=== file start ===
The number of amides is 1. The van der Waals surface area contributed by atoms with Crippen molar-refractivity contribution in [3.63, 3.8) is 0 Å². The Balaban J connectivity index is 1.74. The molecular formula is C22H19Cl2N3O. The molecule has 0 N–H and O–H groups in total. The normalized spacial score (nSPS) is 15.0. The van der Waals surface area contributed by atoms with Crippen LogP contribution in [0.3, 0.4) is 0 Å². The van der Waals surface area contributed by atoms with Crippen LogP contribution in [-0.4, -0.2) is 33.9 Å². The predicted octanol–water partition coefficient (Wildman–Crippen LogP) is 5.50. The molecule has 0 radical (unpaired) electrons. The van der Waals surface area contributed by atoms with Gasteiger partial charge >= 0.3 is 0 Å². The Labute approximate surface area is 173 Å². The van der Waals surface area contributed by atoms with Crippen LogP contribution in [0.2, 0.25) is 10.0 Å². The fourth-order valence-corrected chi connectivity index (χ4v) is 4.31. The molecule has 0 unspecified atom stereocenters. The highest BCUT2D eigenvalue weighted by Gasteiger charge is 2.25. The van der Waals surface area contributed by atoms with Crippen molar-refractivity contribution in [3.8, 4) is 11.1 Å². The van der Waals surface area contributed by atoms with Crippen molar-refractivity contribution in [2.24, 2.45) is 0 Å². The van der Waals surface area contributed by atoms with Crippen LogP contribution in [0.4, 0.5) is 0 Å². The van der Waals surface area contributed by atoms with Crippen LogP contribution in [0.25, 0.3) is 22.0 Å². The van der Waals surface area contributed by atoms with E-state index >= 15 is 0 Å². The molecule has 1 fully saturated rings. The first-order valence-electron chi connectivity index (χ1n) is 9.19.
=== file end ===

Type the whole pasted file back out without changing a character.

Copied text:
The number of amides is 1. The van der Waals surface area contributed by atoms with Crippen molar-refractivity contribution in [3.63, 3.8) is 0 Å². The Balaban J connectivity index is 1.74. The molecular formula is C22H19Cl2N3O. The molecule has 0 N–H and O–H groups in total. The normalized spacial score (nSPS) is 15.0. The van der Waals surface area contributed by atoms with Crippen LogP contribution in [0.3, 0.4) is 0 Å². The van der Waals surface area contributed by atoms with Crippen LogP contribution in [-0.4, -0.2) is 33.9 Å². The predicted octanol–water partition coefficient (Wildman–Crippen LogP) is 5.50. The molecule has 0 radical (unpaired) electrons. The van der Waals surface area contributed by atoms with Gasteiger partial charge >= 0.3 is 0 Å². The Labute approximate surface area is 173 Å². The van der Waals surface area contributed by atoms with Crippen LogP contribution in [0.2, 0.25) is 10.0 Å². The fourth-order valence-corrected chi connectivity index (χ4v) is 4.31. The molecule has 0 unspecified atom stereocenters. The highest BCUT2D eigenvalue weighted by Gasteiger charge is 2.25. The van der Waals surface area contributed by atoms with Crippen molar-refractivity contribution in [3.8, 4) is 11.1 Å². The van der Waals surface area contributed by atoms with Crippen molar-refractivity contribution in [2.24, 2.45) is 0 Å². The van der Waals surface area contributed by atoms with Crippen LogP contribution in [0.4, 0.5) is 0 Å². The van der Waals surface area contributed by atoms with Crippen LogP contribution in [0.25, 0.3) is 22.0 Å². The van der Waals surface area contributed by atoms with E-state index >= 15 is 0 Å². The molecule has 1 fully saturated rings. The first-order valence-electron chi connectivity index (χ1n) is 9.19.